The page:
Numerical valuations of each of these letters offers further insight into their mystical meaning by juxtaposing these with other words and phrases of equal numerical value. These four letters are equal to the numerical value of Mosh-i-ach, 358. They are also equal to Hashem (the four letter name of God) melech, Hashem moloch, Hashem yimloch leolam voed, Hashem is the King, the Ruler, present, past, future and forever. This is the secret of Jewish survival, for no matter how the world spins, Hashem is in charge, He spins the world on its axis, and He will sustain us until Moshiach arrives.
Rabbi Moshe Schwab in Maarchei Lev approaches these four aspects of the human condition from a complementary perspective. Each of these facets represents a lack in humankind that Hashem wants us to rectify so that we can grow spiritually. Each was represented by that kingdom which chose its corresponding area in which to attack us. The Jewish Nation must now take these same traits and reverse them from negatives to positives. During the time of the first Beit Hamikdosh, Nefesh, our spiritual side, was lacking in that we exhibited a sense of haughtiness. Babylon came, destroyed the Beit Hamikdosh, our pride, and humbled us. From that catastrophic era of our history emerged the Babylonian Talmud which strengthened us spiritually.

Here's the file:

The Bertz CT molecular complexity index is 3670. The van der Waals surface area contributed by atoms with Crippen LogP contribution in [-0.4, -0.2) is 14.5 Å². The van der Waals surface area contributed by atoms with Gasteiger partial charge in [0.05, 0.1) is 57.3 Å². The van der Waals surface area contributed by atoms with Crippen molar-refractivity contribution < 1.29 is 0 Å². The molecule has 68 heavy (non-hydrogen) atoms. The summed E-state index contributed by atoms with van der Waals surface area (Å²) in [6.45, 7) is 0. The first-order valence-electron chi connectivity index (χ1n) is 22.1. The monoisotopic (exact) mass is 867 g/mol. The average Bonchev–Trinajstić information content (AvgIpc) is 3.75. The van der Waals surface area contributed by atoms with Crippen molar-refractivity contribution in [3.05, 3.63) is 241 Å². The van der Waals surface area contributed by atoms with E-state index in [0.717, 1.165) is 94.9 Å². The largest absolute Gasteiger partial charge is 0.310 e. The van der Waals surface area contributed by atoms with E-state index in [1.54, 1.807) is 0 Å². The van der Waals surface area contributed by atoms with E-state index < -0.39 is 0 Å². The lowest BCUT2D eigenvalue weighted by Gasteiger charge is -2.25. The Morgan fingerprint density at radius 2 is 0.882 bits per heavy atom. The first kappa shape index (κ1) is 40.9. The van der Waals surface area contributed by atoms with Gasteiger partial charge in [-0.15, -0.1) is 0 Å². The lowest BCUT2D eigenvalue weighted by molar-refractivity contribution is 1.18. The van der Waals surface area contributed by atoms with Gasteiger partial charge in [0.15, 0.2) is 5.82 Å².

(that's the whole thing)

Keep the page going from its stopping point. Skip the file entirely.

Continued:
During the Persian Empire, we tried to physically join their revelry, even as the Persians used the holy vessels of the Temple in their drinking parties. They then tried to destroy and kill us physically. We counter our lapse by elevating the physical to spiritual heights. We eat and drink on Purim, as they did in Ahashuerosh’s party, but we do it in praise of Hashem and the hidden miracles He performed to save us. We cherish our social networks not by profane partying, but by sending mishloach manot to relatives and friends, and by giving charity to the poor.